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Even though for the most part, the largest drives are usually reserved for enterprise usage, you can actually get close to an industry-leading industrial-sized HDD. This is because of Seagate’s BarraCuda, IronWolf, and SkyHawk 10TB hard drives, which you can buy for a reasonable price of around $400-450.

While all three drives are roughly in the same price range, only the BarraCuda is designed for personal data storage. The IronWolf is designed more for 24/7 usage in NAS data networks, while the SkyHawk comes with extra software for surveillance needs. The drives are also speedy, at around 200 MB/s sustained transfer speeds.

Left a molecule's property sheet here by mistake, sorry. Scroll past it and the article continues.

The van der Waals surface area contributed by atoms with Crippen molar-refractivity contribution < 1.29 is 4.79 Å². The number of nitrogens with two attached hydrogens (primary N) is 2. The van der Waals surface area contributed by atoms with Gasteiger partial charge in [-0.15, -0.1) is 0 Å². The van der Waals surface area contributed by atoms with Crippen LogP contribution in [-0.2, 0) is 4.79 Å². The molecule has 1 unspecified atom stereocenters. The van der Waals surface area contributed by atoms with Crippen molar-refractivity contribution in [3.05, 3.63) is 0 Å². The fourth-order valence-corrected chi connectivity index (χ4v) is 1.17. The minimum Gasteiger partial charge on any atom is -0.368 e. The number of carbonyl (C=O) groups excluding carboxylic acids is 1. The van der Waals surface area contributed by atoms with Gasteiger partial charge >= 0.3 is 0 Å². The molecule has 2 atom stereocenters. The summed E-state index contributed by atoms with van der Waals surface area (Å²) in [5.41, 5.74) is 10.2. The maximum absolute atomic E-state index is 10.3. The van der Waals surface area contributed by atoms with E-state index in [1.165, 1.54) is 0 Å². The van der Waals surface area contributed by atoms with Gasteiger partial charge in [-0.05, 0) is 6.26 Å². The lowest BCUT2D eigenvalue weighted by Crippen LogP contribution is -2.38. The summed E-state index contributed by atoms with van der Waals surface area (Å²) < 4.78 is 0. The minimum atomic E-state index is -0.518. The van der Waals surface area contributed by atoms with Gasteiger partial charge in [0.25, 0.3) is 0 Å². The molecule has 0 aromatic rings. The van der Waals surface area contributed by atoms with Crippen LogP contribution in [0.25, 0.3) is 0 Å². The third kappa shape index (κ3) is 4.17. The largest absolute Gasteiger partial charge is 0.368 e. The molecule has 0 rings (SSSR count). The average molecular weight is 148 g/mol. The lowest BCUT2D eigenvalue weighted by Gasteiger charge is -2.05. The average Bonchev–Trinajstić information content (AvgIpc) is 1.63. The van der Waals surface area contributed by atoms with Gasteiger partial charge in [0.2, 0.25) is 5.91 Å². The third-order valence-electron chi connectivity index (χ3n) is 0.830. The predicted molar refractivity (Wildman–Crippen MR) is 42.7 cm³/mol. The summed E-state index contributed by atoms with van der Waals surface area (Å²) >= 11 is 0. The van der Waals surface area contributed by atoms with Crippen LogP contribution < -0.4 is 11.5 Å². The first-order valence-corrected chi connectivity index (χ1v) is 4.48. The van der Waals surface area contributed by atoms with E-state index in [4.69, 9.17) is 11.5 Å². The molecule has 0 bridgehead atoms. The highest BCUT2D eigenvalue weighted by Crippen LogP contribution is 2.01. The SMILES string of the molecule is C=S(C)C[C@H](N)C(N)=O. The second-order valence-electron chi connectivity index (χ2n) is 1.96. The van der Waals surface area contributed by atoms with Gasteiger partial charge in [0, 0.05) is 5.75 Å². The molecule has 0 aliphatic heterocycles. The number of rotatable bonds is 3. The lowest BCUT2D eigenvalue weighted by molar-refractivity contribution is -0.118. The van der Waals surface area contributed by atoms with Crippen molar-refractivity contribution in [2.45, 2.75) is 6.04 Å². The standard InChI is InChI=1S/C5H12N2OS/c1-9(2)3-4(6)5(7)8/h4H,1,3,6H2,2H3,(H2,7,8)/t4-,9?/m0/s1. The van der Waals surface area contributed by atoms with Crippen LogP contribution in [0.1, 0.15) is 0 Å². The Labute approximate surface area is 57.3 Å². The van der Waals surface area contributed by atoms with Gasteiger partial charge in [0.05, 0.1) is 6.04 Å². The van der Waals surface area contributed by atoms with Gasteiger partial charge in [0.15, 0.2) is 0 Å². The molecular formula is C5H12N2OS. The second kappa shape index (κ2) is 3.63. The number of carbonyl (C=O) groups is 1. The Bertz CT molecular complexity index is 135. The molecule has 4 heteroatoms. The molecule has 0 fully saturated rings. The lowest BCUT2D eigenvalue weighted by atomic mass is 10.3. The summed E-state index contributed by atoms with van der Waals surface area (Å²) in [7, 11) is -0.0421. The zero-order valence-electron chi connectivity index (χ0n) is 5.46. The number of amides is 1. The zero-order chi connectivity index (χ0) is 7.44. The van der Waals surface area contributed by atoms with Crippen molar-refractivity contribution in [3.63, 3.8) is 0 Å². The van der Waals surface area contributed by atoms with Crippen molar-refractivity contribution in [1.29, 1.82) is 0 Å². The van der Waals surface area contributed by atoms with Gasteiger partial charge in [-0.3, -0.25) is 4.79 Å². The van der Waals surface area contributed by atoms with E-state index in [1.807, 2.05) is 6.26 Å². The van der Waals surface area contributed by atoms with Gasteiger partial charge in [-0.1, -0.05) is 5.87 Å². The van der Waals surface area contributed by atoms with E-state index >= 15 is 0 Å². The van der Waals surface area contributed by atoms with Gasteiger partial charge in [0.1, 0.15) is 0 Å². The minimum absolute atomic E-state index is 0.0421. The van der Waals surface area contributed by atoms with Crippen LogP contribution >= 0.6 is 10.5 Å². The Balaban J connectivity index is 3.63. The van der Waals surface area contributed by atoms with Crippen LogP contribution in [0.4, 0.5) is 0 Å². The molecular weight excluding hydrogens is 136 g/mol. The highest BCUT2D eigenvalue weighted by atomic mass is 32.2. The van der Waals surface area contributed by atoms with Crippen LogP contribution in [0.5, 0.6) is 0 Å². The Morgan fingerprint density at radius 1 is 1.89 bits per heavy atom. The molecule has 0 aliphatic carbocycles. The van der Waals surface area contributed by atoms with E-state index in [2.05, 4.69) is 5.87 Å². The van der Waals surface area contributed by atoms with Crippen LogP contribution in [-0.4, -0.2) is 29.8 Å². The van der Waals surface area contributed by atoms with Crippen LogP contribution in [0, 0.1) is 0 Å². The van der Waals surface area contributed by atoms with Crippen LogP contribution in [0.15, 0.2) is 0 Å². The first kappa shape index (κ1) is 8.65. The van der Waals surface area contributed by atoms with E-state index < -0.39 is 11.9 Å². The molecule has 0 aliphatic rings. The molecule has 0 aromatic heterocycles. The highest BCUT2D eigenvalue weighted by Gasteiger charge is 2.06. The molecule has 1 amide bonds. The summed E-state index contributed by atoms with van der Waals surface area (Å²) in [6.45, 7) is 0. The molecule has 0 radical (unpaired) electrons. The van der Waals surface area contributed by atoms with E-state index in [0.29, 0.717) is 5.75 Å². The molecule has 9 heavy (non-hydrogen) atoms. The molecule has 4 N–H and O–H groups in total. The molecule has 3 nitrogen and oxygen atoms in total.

10 TB of storage may be way too much for most average users, but it may come in handy in the very near future, where 4k video and VR experiences might be as normal as MP3 files are now.



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5. WD Red (10TB)

Western Digital 12TB WD Red Plus NAS Internal Hard Drive - 5400 RPM...

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Another example of WD and Seagate reaching for that top spot in the industry. However, this drive is designed mostly just for use in NAS systems, and less so for personal usage. The main difference is just some optimization for long-term continuous use, as well as reduced noise.

Other than the size and some NAS-specific optimization, there’s nothing exceptional about WD Red 10TB. Still, the existence and accessibility of a 10 TB drive are within themselves signs of how far magnetic storage has come, not to mention the perspectives of the growing solid-state storage.